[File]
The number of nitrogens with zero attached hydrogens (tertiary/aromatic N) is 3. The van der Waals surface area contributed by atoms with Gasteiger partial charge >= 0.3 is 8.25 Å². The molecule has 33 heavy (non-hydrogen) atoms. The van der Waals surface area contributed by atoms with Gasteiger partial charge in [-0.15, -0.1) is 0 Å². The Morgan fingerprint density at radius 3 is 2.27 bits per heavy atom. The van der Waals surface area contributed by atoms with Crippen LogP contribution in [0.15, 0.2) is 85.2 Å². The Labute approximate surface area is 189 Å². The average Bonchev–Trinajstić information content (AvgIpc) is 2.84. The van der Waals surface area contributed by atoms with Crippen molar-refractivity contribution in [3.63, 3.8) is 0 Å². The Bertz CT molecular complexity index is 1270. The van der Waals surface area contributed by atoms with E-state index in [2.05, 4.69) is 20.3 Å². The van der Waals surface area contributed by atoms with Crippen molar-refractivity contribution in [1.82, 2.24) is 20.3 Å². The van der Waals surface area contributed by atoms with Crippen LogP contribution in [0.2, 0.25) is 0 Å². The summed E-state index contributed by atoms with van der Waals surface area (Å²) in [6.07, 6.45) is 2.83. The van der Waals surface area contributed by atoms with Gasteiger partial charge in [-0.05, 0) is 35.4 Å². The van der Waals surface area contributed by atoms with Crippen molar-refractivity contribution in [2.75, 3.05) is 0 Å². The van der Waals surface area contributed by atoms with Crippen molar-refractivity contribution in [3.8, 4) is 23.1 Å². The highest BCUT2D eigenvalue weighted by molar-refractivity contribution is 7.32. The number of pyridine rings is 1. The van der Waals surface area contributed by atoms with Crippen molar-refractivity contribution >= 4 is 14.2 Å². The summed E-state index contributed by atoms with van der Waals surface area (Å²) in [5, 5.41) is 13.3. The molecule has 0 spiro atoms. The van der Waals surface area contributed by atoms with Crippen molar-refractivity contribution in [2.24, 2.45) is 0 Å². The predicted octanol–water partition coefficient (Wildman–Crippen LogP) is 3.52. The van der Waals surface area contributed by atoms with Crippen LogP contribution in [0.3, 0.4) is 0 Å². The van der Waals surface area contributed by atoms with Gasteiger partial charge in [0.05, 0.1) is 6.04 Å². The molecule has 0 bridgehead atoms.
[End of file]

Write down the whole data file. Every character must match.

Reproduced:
The number of nitrogens with zero attached hydrogens (tertiary/aromatic N) is 3. The van der Waals surface area contributed by atoms with Gasteiger partial charge >= 0.3 is 8.25 Å². The molecule has 33 heavy (non-hydrogen) atoms. The van der Waals surface area contributed by atoms with Gasteiger partial charge in [-0.15, -0.1) is 0 Å². The Morgan fingerprint density at radius 3 is 2.27 bits per heavy atom. The van der Waals surface area contributed by atoms with Crippen LogP contribution in [0.15, 0.2) is 85.2 Å². The Labute approximate surface area is 189 Å². The average Bonchev–Trinajstić information content (AvgIpc) is 2.84. The van der Waals surface area contributed by atoms with Crippen molar-refractivity contribution in [3.63, 3.8) is 0 Å². The Bertz CT molecular complexity index is 1270. The van der Waals surface area contributed by atoms with E-state index in [2.05, 4.69) is 20.3 Å². The van der Waals surface area contributed by atoms with Crippen molar-refractivity contribution in [1.82, 2.24) is 20.3 Å². The van der Waals surface area contributed by atoms with Crippen LogP contribution in [0.2, 0.25) is 0 Å². The summed E-state index contributed by atoms with van der Waals surface area (Å²) in [6.07, 6.45) is 2.83. The van der Waals surface area contributed by atoms with Gasteiger partial charge in [-0.05, 0) is 35.4 Å². The van der Waals surface area contributed by atoms with Crippen molar-refractivity contribution in [2.75, 3.05) is 0 Å². The van der Waals surface area contributed by atoms with Crippen molar-refractivity contribution in [3.8, 4) is 23.1 Å². The highest BCUT2D eigenvalue weighted by molar-refractivity contribution is 7.32. The number of pyridine rings is 1. The van der Waals surface area contributed by atoms with Crippen molar-refractivity contribution >= 4 is 14.2 Å². The summed E-state index contributed by atoms with van der Waals surface area (Å²) in [5, 5.41) is 13.3. The molecule has 0 spiro atoms. The van der Waals surface area contributed by atoms with Crippen molar-refractivity contribution in [2.24, 2.45) is 0 Å². The predicted octanol–water partition coefficient (Wildman–Crippen LogP) is 3.52. The van der Waals surface area contributed by atoms with Crippen LogP contribution in [0.3, 0.4) is 0 Å². The van der Waals surface area contributed by atoms with Gasteiger partial charge in [0.05, 0.1) is 6.04 Å². The molecule has 0 bridgehead atoms.